“I love badass women” and “Eliminate the patriarchy” figured among the messages on posters and banners, as women poured into the streets to vent their frustration with persistent gender discrimination and wage gaps in the wealthy Alpine nation.
The action comes nearly three decades after women held the country’s first nationwide strike for equal pay. Pram marches, whistle concerts and giant picnics were planned around the country, with the day’s events set to culminate in giant demonstrations in several cities. Tens of thousands of women dressed in purple filled the square in front of the government and parliament buildings in Bern.
In Lausanne, the events kicked off overnight, with women ringing the bells of the cathedral, which was lit up in purple, and lighting a “bonfire of joy”, with some women tossing in their bras. On Saturday, some 500 people gathered for a massive breakfast celebration, blocking traffic on one of the town’s main bridges.
In Zurich, demonstrators pulled a giant, pink clitoris perched on a cart through the city, while in Basel they projected the clenched-fist feminist symbol onto the skyscraper headquarters of pharmaceutical giant Roche. In Geneva, protestors replaced street signs bearing men’s names with women’s ones. While 548 streets in Geneva Canton are named after men, only 41 have female names.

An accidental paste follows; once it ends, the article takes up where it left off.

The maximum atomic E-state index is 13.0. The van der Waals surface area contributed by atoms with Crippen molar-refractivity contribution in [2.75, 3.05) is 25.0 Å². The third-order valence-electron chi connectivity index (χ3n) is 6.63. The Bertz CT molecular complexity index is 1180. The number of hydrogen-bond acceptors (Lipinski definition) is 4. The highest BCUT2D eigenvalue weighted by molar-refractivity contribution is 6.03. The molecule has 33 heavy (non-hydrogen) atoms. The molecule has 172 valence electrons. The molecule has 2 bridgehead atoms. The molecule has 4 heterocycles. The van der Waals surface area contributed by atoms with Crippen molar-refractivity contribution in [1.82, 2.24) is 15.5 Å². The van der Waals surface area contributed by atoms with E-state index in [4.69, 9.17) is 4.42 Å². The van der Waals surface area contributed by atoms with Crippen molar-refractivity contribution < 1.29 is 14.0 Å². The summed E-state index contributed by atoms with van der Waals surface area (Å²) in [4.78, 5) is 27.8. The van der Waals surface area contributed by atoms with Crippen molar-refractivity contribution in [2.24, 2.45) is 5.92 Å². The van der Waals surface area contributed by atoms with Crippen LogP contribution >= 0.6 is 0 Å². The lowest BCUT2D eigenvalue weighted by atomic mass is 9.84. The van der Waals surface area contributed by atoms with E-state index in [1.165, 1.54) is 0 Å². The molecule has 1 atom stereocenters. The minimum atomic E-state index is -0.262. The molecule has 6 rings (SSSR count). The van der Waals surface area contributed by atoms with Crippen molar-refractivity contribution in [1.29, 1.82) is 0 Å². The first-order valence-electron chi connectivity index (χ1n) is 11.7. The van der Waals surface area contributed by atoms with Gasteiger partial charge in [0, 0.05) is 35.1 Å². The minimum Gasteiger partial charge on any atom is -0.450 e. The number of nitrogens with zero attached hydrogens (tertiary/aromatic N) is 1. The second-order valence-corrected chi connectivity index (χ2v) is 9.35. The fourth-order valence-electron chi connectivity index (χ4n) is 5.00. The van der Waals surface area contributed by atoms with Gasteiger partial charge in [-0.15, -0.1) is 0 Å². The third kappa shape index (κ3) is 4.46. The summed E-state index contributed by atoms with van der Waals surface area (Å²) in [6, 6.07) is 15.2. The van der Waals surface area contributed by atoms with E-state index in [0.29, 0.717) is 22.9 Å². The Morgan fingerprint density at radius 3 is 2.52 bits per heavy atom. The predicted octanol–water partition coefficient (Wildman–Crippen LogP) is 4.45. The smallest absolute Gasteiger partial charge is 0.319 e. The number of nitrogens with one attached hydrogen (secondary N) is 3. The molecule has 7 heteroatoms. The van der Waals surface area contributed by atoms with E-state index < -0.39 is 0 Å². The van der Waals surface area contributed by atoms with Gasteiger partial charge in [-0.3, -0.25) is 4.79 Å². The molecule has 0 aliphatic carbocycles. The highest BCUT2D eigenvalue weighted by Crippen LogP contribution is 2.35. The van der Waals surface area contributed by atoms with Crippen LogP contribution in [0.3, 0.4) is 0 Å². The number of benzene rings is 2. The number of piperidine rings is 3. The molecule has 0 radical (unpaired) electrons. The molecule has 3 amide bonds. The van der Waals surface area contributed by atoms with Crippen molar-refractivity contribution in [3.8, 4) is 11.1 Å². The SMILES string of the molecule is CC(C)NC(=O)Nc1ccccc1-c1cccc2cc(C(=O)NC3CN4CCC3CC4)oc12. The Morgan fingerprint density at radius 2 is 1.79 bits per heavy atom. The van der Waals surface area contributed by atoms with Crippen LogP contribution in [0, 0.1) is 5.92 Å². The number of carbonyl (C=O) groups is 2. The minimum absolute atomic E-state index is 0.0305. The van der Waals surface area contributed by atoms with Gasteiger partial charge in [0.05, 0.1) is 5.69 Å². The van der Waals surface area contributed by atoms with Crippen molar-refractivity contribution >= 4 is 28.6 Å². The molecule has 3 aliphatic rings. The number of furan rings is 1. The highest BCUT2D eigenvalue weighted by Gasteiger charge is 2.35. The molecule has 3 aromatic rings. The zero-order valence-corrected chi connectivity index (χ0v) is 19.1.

The organisers of Friday’s action, say things have barely improved since the major 1991 strike, insisting women need to demand “more time, more money, more respect”. Women in Switzerland on average still earn 20 percent less than men. And for men and women with equal qualifications, the wage gap remains nearly eight percent, according to the national statistics office. “Wage equality has not been achieved. That is a good reason to go on strike,” Ruth Dreyfuss, who in 1998 became Switzerland’s first female president said.
Riding the wave of the global #MeToo movement, a new generation of women is attacking lingering discrimination, harassment, sexual abuse and wage inequality with renewed vigour. Thursday’s strike was born out of frustration at a bid to change the law to impose more oversight over salary distribution, after a watered-down version passed through the Swiss parliament last year.
Switzerland was one of the last countries in Europe to grant women the right to vote, in 1971. Over the past three decades, women’s rights advocates in Switzerland have made some gains. Abortion was legalised in 2002, and 2005 saw the introduction of 14 weeks of paid maternity leave. But Switzerland still offers no paternity leave, and limited access to expensive daycare is seen as a major hindrance to women’s integration into the labour market.
Christa Binswanger, a gender studies professor at St. Gallen University, said she was optimistic that Friday’s strike would make a difference. “It has already shown an impact during the last weeks,” she said. “The strike has mobilised a sense of solidarity.”